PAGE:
WASHINGTON, Nov. 1 (UPI) -- Retail gasoline prices in the United States may be erratic as investors guess on what happens next with OPEC, though pain at the pump is diminishing, AAA said.
The motor club reports a national average retail price for a gallon of regular unleaded gasoline at $2.21 for Tuesday, relatively unchanged from one week ago and slightly higher than the national average reported for this date in 2015.
AAA said the national average has dropped for several straight days, but a decline that usually comes late in the year has yet to emerge in part because of dynamics in crude oil prices.
"Drivers may continue to see prices wobble up and down as traders speculate on the possibility of OPEC countries developing an output agreement over the next month," it said in its weekly retail market report. "Additionally, planned and unplanned refinery maintenance continues across the United States and may result in regional fluctuations in gas prices."
Crude oil prices moved up more than $8 per barrel in the immediate wake of a framework agreement from the Organization of Petroleum Exporting Countries that emerged from a meeting Sept. 28 in Algeria. Prices have moved up and down in response to rhetoric associated with that meeting, but collapsed more than $1.40 per barrel Monday after weekend OPEC meetings concluded without any concrete plans.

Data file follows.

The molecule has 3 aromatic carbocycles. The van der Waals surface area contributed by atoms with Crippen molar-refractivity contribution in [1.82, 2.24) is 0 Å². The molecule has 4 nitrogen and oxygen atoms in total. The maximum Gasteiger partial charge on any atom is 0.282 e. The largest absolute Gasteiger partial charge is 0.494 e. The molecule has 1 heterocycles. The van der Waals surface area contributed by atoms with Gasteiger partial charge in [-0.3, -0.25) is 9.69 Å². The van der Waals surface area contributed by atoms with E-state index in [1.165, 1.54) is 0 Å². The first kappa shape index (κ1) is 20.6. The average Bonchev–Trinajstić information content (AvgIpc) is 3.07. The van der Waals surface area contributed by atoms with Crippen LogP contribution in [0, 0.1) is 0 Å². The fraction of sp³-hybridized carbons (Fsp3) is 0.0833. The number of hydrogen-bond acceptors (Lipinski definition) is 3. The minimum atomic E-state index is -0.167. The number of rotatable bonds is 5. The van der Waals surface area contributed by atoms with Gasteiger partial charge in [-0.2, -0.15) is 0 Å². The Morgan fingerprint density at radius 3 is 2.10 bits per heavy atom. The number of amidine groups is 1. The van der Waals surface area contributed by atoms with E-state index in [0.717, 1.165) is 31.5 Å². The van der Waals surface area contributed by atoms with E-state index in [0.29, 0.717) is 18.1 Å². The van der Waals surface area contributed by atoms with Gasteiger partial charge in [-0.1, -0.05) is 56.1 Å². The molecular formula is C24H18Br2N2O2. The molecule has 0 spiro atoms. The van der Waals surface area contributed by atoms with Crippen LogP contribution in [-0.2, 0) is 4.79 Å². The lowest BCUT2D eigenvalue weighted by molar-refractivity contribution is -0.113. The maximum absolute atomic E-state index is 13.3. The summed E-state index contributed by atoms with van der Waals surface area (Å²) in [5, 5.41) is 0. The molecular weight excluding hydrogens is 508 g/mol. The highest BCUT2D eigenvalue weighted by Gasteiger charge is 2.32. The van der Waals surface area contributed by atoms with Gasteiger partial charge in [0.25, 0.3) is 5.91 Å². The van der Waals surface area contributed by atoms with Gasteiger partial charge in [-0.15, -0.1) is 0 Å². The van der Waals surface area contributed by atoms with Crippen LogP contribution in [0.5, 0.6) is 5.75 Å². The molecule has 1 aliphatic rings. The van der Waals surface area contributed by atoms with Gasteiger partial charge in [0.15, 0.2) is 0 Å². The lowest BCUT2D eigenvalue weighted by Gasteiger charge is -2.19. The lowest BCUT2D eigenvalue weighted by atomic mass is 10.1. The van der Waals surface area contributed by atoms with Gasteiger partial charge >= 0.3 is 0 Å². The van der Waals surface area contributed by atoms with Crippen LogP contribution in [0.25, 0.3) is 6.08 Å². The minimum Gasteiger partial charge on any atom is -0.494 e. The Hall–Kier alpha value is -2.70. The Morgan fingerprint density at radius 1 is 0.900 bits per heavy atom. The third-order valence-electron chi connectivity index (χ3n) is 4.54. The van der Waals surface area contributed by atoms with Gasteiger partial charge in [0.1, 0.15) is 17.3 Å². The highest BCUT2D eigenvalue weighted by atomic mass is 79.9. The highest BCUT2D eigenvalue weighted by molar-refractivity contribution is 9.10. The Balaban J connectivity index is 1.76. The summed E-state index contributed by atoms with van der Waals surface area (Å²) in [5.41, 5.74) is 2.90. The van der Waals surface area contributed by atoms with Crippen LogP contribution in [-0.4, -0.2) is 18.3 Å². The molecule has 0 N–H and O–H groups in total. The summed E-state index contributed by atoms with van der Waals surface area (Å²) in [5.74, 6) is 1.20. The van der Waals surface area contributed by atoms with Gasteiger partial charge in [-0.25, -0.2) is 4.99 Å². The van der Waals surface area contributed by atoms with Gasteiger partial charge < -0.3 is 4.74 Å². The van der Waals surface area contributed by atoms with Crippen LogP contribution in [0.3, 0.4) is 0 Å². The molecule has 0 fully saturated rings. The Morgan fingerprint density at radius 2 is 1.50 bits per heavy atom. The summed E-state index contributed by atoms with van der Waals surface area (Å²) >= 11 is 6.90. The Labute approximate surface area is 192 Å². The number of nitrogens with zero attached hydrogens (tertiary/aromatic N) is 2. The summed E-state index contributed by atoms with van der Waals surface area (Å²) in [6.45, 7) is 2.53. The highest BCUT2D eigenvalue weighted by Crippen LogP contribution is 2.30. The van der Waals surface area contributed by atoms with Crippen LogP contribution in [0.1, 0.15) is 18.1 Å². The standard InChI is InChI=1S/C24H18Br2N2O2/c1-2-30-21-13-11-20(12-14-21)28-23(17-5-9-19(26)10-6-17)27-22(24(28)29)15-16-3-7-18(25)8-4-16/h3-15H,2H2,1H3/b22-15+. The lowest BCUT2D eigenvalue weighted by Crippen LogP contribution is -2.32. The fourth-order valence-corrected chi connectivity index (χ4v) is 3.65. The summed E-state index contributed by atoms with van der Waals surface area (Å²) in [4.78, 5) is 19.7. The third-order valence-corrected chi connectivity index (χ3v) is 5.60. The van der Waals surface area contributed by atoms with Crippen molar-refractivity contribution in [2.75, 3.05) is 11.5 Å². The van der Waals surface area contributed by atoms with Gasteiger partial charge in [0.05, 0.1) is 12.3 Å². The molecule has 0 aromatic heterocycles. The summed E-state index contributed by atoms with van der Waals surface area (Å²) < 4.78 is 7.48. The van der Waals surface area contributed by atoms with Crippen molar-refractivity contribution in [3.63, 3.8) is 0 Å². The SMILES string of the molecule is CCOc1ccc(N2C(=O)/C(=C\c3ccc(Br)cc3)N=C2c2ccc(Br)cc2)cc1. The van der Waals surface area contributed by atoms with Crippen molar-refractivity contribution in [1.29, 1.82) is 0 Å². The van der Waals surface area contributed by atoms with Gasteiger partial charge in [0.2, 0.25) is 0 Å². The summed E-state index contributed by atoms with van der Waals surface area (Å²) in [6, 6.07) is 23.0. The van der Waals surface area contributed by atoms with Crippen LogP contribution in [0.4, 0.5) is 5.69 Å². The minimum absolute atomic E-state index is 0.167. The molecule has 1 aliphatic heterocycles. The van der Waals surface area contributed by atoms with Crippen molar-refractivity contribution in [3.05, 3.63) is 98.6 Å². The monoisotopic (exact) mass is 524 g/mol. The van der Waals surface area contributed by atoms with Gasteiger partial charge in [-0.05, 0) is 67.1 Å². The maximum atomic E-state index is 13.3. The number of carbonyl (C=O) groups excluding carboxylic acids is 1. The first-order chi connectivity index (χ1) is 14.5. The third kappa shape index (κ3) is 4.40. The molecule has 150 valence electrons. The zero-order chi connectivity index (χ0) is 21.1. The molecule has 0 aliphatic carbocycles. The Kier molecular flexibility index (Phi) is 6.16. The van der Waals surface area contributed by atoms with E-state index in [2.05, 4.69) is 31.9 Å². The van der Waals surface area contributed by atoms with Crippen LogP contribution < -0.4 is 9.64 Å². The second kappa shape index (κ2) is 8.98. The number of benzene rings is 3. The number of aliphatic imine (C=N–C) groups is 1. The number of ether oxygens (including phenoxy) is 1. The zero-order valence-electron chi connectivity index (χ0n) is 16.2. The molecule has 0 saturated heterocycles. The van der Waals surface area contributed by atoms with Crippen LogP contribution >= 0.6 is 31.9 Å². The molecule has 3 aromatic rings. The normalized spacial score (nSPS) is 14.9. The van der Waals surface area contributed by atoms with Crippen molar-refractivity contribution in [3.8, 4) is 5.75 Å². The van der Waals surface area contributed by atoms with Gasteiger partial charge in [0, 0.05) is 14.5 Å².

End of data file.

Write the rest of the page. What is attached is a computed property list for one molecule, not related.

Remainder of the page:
Crude oil prices account for the bulk of what consumers pay for gasoline.
By region, the West Coast market, the most expensive in the country, saw prices moving higher after BP shut down a regional pipeline, though that should restart in the coming weeks and bring some relief to area motorists before the Christmas holiday.
In the Great Lakes states, the most volatile market in the United States, prices have been relatively steady, but are moving lower after BP wrapped up maintenance at its refinery in Whiting, Ind., the region's largest.
"The refiner helps supply much of the Midwest and any drops in supply resulting from the planned maintenance will likely be balanced by a seasonal drop in demand," the motor club's report read.
Parts of the U.S. south, meanwhile, may see elevated gasoline prices in response to an explosion on a gas line in Alabama owned by Colonial Pipeline. A leak on Line 1 of that same pipeline occurred in early September in Alabama and caused sharp spikes in retail gasoline prices in Georgia, North Carolina, South Carolina and Tennessee.
Looking ahead, AAA said prices could still move in response to OPEC, whose members meet again to consider the so-called Algiers Accord on Nov. 30.
The U.S. Energy Information Administration said it expects retail gasoline prices to average around $1.97 per gallon in January. The full-year average next year may be around $2.26 per gallon, against the expected $2.12 average for 2016.